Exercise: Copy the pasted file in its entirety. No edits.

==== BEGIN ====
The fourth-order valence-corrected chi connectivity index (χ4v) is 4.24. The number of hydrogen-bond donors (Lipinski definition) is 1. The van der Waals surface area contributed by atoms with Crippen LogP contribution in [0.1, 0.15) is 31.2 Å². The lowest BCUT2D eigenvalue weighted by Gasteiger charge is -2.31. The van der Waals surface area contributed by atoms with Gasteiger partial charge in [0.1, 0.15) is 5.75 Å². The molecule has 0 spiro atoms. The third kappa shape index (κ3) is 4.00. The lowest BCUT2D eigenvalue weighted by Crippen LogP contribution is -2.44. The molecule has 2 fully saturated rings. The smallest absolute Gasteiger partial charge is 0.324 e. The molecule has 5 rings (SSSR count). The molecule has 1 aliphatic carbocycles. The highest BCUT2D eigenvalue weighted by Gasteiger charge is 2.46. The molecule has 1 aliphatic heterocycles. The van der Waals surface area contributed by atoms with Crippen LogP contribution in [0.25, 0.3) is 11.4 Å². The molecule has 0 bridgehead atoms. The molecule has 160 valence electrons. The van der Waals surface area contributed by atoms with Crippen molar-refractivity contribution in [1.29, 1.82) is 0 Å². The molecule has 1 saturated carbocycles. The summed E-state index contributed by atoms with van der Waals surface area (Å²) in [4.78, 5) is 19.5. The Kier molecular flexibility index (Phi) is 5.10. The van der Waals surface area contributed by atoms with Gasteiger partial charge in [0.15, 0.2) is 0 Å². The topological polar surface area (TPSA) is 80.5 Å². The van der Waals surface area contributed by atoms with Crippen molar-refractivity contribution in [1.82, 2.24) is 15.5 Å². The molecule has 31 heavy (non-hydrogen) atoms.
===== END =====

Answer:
The fourth-order valence-corrected chi connectivity index (χ4v) is 4.24. The number of hydrogen-bond donors (Lipinski definition) is 1. The van der Waals surface area contributed by atoms with Crippen LogP contribution in [0.1, 0.15) is 31.2 Å². The lowest BCUT2D eigenvalue weighted by Gasteiger charge is -2.31. The van der Waals surface area contributed by atoms with Gasteiger partial charge in [0.1, 0.15) is 5.75 Å². The molecule has 0 spiro atoms. The third kappa shape index (κ3) is 4.00. The lowest BCUT2D eigenvalue weighted by Crippen LogP contribution is -2.44. The molecule has 2 fully saturated rings. The smallest absolute Gasteiger partial charge is 0.324 e. The molecule has 5 rings (SSSR count). The molecule has 1 aliphatic carbocycles. The highest BCUT2D eigenvalue weighted by Gasteiger charge is 2.46. The molecule has 1 aliphatic heterocycles. The van der Waals surface area contributed by atoms with Crippen LogP contribution in [0.25, 0.3) is 11.4 Å². The molecule has 0 bridgehead atoms. The molecule has 160 valence electrons. The van der Waals surface area contributed by atoms with Crippen molar-refractivity contribution in [1.29, 1.82) is 0 Å². The molecule has 1 saturated carbocycles. The summed E-state index contributed by atoms with van der Waals surface area (Å²) in [4.78, 5) is 19.5. The Kier molecular flexibility index (Phi) is 5.10. The van der Waals surface area contributed by atoms with Gasteiger partial charge in [0.15, 0.2) is 0 Å². The topological polar surface area (TPSA) is 80.5 Å². The van der Waals surface area contributed by atoms with Crippen molar-refractivity contribution in [1.82, 2.24) is 15.5 Å². The molecule has 31 heavy (non-hydrogen) atoms.